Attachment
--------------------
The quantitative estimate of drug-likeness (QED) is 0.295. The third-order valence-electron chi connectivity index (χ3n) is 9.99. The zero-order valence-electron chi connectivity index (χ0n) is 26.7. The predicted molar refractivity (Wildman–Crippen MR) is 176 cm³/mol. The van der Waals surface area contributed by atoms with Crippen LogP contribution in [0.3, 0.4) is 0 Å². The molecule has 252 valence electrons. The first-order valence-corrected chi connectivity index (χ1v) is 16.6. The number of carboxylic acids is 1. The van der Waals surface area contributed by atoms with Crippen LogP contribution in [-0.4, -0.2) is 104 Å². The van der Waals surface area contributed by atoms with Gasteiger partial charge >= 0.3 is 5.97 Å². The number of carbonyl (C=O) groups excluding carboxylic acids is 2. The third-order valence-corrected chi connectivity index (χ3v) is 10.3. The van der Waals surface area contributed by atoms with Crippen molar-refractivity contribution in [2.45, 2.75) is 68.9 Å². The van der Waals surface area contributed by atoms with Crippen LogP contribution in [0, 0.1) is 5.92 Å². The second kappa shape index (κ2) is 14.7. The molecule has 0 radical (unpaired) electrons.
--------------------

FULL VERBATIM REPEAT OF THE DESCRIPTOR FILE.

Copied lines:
The quantitative estimate of drug-likeness (QED) is 0.295. The third-order valence-electron chi connectivity index (χ3n) is 9.99. The zero-order valence-electron chi connectivity index (χ0n) is 26.7. The predicted molar refractivity (Wildman–Crippen MR) is 176 cm³/mol. The van der Waals surface area contributed by atoms with Crippen LogP contribution in [0.3, 0.4) is 0 Å². The molecule has 252 valence electrons. The first-order valence-corrected chi connectivity index (χ1v) is 16.6. The number of carboxylic acids is 1. The van der Waals surface area contributed by atoms with Crippen LogP contribution in [-0.4, -0.2) is 104 Å². The van der Waals surface area contributed by atoms with Gasteiger partial charge >= 0.3 is 5.97 Å². The number of carbonyl (C=O) groups excluding carboxylic acids is 2. The third-order valence-corrected chi connectivity index (χ3v) is 10.3. The van der Waals surface area contributed by atoms with Crippen molar-refractivity contribution in [2.45, 2.75) is 68.9 Å². The van der Waals surface area contributed by atoms with Crippen LogP contribution in [0, 0.1) is 5.92 Å². The second kappa shape index (κ2) is 14.7. The molecule has 0 radical (unpaired) electrons.